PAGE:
Wednesday, 24th November 2021 | 15.00-17.00 CET - Register here
How can we forge new migration partnerships?
Lant Pritchett, Research Director, Labor Mobility Partnerships (LaMP)
Liana Hoornweg, Director, Sector and Thematic Expertise, Enabel – Belgian Development Agency
Jacqueline Marie Zaba, Ambassador Extraordinary and Plenipotentiary of Burkina Faso to the Kingdom of Belgium and Permanent Representative to the European Union
Papa Amadou Sarr, Minister, General Delegate for Rapid Entrepreneurship of women and Youth, Presidency of the Republic, Senegal
Moderated by Federico Bonaglia, Deputy Director of the OECD Development Centre.
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International migration is a major challenge and opportunity of the 21st century. Persistent geographical differences in demographics, living standards and job opportunities – as well as exposure to the climate crisis and conflict – have increased people’s desire or need to move. The phenomenon has the potential to create opportunities for the global population and to strengthen the resilience of countries at all income levels in the long run, but it can also be the source of difficult social questions and international tensions in the short term. Without an overarching and binding global governance arrangement for international migration, these tensions and questions will be impossible to resolve, either within or between countries. How can such an arrangement be achieved? What can we do while we wait, to ensure that migration works not only for the migrants but also for the countries they leave and the countries where they arrive? How can migrants be protected and provided with a regular pathway towards their destination, and how can migration partnerships benefit the development of the sending countries?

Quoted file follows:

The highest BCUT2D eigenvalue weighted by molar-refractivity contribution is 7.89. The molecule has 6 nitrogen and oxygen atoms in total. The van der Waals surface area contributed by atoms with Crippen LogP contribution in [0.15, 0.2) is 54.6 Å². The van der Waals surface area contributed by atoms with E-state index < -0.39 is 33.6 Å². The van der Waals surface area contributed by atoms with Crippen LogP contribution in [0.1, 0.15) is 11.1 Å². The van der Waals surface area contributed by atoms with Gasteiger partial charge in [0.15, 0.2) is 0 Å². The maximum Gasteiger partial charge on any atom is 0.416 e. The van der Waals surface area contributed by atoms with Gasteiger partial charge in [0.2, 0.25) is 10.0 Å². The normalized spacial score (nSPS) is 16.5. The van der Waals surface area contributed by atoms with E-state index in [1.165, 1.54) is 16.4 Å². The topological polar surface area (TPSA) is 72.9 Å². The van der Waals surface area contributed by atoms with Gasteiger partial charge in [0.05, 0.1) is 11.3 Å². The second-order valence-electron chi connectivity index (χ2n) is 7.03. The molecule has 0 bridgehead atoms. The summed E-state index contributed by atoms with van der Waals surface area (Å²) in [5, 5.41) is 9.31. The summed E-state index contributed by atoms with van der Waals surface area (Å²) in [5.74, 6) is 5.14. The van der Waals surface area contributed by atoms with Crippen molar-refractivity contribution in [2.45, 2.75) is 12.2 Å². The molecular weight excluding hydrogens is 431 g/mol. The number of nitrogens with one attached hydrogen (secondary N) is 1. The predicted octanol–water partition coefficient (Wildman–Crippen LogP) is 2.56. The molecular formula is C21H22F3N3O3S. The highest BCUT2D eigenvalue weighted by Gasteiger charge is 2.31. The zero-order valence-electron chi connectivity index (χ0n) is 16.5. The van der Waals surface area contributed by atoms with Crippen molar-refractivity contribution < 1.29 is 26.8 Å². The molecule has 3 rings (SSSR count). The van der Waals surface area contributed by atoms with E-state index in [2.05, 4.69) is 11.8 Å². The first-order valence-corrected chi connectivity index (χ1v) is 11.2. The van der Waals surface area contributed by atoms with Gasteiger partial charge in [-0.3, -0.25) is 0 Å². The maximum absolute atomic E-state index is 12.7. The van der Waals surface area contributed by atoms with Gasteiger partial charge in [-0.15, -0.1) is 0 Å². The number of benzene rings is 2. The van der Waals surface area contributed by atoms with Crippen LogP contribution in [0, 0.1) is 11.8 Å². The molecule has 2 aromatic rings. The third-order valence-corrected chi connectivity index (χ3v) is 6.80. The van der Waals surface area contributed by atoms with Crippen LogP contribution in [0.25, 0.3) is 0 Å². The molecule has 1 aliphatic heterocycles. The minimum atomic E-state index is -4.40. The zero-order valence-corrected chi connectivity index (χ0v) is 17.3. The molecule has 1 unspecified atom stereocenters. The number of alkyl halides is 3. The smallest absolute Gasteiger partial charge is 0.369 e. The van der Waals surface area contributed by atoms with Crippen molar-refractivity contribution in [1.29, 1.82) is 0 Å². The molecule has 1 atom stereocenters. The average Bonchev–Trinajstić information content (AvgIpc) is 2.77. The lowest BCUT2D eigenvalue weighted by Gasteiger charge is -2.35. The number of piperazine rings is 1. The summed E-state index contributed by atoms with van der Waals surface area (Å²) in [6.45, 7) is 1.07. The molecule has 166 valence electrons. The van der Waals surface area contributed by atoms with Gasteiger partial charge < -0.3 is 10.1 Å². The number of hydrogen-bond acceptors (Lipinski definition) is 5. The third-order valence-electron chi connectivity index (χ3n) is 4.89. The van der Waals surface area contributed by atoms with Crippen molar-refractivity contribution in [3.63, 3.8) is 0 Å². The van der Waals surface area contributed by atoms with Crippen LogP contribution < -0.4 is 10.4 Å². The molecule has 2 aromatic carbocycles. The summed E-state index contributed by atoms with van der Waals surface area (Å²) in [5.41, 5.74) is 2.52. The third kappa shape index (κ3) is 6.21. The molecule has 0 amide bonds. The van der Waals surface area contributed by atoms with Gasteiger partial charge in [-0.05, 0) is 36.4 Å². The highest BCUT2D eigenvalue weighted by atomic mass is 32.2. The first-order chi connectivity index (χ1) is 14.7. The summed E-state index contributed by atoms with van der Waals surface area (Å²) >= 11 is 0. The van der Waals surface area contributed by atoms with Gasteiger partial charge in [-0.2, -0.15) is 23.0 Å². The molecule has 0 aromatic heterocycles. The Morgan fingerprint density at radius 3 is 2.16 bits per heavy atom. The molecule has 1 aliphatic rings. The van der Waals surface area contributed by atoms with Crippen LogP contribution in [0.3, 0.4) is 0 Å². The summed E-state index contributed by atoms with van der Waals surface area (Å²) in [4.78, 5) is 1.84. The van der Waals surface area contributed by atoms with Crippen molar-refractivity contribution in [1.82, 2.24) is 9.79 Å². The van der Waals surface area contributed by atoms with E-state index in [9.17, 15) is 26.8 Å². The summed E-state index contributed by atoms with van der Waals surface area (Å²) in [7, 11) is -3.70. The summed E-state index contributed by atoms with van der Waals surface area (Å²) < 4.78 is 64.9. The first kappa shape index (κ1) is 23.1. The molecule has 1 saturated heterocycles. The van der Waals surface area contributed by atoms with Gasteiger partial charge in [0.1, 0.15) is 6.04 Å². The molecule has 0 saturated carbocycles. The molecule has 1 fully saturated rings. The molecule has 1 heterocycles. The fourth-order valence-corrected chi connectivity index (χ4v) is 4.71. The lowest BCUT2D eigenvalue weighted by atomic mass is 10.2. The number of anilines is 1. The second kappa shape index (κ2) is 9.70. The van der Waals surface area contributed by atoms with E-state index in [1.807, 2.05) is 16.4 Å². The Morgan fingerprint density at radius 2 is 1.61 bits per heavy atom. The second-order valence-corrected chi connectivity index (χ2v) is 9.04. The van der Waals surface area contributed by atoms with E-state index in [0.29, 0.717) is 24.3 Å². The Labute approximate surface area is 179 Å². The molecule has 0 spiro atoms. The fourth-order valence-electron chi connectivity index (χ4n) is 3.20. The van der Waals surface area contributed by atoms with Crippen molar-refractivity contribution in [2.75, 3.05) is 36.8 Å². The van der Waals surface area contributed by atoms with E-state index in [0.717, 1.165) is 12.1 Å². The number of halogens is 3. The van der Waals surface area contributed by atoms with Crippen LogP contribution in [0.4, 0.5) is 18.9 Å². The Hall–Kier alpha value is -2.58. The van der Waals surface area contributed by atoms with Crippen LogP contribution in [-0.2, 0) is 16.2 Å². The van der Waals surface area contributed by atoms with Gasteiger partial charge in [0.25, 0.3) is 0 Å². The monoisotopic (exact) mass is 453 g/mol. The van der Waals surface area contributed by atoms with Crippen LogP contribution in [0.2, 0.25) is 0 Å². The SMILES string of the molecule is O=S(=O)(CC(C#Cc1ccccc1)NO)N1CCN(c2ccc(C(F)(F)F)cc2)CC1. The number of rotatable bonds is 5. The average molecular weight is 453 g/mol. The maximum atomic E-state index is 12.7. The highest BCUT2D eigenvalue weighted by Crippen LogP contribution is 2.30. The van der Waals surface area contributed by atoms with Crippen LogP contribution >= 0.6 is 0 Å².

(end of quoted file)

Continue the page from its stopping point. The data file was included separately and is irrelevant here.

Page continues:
The economic arguments in favour of international migration are widely established. Many major economies in the world – including emerging countries - require workers with a range of skills. There is a business case that benefits the development of all sides. So what is keeping more partnerships and regular pathways from emerging? Are new ways of thinking possible – or are we destined for perpetual gridlock? These questions are not only the concern of global governance: they are in the minds of society at large, in all regions and especially major migration corridors of the world.
As part of the OECD Development Centre’s Policy Dialogue on Migration and Development, as well as its Development in Transition initiative, this Dev Talk brings together actors from Africa, Europe and Labor Mobility Partnerships (LaMP) – an organisation aiming to increase the scale and quality of labour mobility programs globally. The event aims to foster ideas on experimental multilateralism by discussing the steps needed to undo the political gridlock on international migration – and to work around it in the meantime – to enhance the positive impact of migration partnerships on sustainable development.
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